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High-throughput single strand conformation polymorphism mutation detection by automated capillary array electrophoresis: validation of the method.

Paal Skytt Andersen, Cathrine Jespersgaard, Jens Vuust, Michael Christiansen, Lars Allan Larsen

Hum. Mutat., 2003 Feb , 21, 116-22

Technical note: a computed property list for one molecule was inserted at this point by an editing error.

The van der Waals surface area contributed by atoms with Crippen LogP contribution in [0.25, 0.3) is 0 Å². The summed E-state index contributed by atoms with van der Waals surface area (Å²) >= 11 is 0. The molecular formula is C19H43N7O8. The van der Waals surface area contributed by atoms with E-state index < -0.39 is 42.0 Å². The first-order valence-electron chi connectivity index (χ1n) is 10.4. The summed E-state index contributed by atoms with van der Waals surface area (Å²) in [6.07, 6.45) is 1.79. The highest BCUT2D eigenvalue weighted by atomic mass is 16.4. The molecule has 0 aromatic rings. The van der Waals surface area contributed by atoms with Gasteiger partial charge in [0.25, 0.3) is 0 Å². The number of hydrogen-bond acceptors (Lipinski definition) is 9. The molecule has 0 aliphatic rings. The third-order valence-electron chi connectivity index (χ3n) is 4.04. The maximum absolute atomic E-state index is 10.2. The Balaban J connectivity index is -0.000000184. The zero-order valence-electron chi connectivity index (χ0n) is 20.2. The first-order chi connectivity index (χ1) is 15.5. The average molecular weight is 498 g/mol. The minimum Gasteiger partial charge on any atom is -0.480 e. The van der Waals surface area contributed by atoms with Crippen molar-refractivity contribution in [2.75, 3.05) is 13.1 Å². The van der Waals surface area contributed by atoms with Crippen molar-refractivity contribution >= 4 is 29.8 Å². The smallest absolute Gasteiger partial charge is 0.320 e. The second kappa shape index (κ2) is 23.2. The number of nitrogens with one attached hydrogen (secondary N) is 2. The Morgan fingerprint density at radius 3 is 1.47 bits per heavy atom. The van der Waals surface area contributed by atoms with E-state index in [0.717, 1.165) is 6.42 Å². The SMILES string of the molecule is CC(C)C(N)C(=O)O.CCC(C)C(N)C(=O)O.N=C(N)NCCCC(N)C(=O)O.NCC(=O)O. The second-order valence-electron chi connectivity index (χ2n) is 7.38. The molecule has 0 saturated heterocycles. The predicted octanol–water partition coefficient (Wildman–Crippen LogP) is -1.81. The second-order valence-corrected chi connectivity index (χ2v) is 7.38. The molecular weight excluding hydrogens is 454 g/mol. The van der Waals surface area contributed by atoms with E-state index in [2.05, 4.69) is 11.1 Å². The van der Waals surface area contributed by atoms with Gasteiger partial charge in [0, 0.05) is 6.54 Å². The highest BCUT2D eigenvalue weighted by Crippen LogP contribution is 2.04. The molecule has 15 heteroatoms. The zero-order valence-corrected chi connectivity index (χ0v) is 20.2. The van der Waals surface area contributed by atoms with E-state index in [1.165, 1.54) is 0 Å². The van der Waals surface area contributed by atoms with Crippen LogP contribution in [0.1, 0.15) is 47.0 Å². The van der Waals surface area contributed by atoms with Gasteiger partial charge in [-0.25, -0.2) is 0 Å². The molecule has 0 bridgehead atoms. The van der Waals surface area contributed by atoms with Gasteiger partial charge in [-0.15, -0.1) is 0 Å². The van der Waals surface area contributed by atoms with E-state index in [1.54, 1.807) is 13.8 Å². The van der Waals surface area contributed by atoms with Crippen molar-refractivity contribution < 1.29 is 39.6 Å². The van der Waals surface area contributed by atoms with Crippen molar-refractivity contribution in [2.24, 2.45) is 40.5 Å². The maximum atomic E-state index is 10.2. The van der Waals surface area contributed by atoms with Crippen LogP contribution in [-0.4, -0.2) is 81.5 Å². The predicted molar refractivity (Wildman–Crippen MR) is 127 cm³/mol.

Capillary array electrophoresis (CAE) is a novel technique, which allows for high throughput analysis of DNA fragments. When screening for mutations in whole populations or large patient groups it is necessary to have robust and well-characterized setups for high throughput analysis. For large-scale mutation screening, we have developed procedures for single strand conformation polymorphism (SSCP) assays using CAE (CAE-SSCP) whereby we may increase both the sensitivity and the throughput compared to conventional SSCP analysis. In this study we have validated CAE-SSCP by 1) comparing detection by slab-gel based SSCP with CAE-SSCP of mutations in the MYH7, MYL2, and MYL3 genes encoding sarcomere proteins from patients suffering from hypertrophic cardiomyopathy; and 2) by constructing a series of 185 mutants having substitution mutations, as well as insertion/deletion mutations, or some combinations of these, in different sequence contexts in four exons and different positions relative to the end of the amplicon (three from the KCNQ1 gene, encoding a cardiac potassium channel, and one from the TNNI3 gene encoding cardiac troponin I). The method identified 181 out of 185 mutations (98%), and the data suggest that the position of mutation in the fragment had no effect on the sensitivity. Analysis of the specificity of the method showed that only very few mutants could not be distinguished from each other and there were no false positives.